A member of the Petrograd committee of the Bolsheviks, Latsis – subsequently a well-known member of the “Cheka” – wrote in his diary: “July 9. All our printing plants in the city are destroyed. Nobody dares print our papers and leaflets. We are compelled to set up an underground press. The Vyborg district has become an asylum for all. Here have come both the Petrograd committee and the persecuted members of the Central Committee. In the watchman’s room of the Renaud factory there is a conference of the committee with Lenin. The question is raised of a general strike. A division occurs in the committee. I stand for calling the strike. Lenin, after explaining the situation, moves that we abandon it ... July 12. The counter-revolution is victorious. The soviets are without power. The junkers, running wild, have begun to raid the Mensheviks too. In some sections of the party there is a loss of confidence. The influx of members has stopped ... But there is not as yet a flight from our ranks.” After the July Days “there was a strong Social Revolutionary influence in the Petersburg factories,” writes the worker, Sisko. The isolation of the Bolsheviks automatically increased the weight and self-confidence of the Compromisers. On July 16, a delegate from Vassillievsky Ostrov reported at a Bolshevik city conference that the mood in his district was “in general” hearty, with the exception of a few factories. “In the Baltic factories the Social Revolutionaries and Mensheviks are crowding us out.” Here the thing went very far: the factory committee decreed that the Bolsheviks attend the funeral of the slain Cossacks, and this they did ... The official loss of membership of the party was, to be sure, insignificant. In the whole district, out of four thousand members not more than a hundred openly withdrew. But a far greater number in those first days quietly stood apart. “The July Days,” a worker, Minichev, subsequently remembered, “showed us that in our ranks too there were people who, fearing for their own skin, ’chewed up’ their party cards, and denied all connection with the party.” “But there were not many of them he adds reassuringly. “The July events,” writes Shliapnikov, “and the whole accompanying campaign of violence and slander against our organization interrupted that growth of our influence which by the beginning of July had reached enormous proportions ... The very party became semi-illegal, and had to wage a defensive struggle, relying in the main upon the trade unions and the shop and factory committees.”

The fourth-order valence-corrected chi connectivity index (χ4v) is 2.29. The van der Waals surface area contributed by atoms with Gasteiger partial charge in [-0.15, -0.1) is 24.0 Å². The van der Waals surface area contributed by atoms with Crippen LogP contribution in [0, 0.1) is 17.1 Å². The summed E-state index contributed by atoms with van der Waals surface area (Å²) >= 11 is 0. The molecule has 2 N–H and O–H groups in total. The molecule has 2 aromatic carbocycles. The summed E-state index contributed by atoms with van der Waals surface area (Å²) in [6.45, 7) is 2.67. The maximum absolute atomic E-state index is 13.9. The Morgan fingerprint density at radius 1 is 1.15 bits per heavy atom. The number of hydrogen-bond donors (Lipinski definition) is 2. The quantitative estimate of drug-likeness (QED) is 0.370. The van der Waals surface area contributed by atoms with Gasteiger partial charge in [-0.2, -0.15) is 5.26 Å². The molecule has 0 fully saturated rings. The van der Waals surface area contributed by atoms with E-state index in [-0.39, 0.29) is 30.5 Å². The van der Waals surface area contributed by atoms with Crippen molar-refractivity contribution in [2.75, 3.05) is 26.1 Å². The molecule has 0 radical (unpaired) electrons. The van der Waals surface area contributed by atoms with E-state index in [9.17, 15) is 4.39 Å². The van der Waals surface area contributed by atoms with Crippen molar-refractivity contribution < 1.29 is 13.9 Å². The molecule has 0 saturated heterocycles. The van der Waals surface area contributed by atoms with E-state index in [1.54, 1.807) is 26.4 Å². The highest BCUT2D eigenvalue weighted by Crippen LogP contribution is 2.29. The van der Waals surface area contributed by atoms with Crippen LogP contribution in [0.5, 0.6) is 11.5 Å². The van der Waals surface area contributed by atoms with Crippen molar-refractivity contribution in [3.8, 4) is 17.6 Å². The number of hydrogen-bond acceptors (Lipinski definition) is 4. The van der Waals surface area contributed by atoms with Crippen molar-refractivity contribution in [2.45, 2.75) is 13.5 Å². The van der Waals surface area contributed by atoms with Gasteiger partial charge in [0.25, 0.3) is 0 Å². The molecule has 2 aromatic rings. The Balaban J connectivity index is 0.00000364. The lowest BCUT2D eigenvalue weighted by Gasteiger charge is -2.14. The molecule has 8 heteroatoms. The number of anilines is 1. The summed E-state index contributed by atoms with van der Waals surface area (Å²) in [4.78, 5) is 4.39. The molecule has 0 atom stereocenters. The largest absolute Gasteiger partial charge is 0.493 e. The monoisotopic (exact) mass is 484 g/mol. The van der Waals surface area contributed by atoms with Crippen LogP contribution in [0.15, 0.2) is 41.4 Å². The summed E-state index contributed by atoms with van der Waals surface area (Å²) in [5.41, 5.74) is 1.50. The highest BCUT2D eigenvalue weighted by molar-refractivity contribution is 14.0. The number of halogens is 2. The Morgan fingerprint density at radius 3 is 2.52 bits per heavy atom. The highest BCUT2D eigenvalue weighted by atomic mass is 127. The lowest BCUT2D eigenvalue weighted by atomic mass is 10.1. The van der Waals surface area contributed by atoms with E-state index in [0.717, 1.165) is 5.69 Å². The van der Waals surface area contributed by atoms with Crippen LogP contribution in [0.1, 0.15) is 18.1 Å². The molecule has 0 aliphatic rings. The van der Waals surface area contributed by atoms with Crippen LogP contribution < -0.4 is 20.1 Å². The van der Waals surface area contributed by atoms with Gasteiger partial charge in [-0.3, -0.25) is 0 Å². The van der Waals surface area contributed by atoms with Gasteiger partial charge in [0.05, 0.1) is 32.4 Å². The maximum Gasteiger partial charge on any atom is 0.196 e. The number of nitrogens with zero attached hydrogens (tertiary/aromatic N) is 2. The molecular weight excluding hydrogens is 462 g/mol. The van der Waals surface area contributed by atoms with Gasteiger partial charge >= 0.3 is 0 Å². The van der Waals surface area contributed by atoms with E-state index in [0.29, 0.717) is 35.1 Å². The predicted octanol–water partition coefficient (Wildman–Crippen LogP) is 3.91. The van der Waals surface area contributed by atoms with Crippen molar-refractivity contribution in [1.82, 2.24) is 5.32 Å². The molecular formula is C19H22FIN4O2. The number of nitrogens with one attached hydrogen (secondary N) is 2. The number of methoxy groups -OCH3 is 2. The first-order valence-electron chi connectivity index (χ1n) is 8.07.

The charge that the Bolsheviks were in the service of Germany could not but create an impression even upon the Petrograd workers-at least upon a considerable number of them. Those who had been wavering, drew off. Those who were about to join, wavered. Even of those who had already joined, a considerable number withdrew. Together with the Bolsheviks a large part had been played in the July demonstrations by workers belonging to the Social Revolutionaries and Mensheviks. After the blow they were the first to jump back under the banners of their own parties. It now seemed to them that in violating party discipline they had really made a mistake. Broad layers of non-party workers, travelling companions of the party, also stepped away from it under the influence of that officially proclaimed and juridically embellished slander.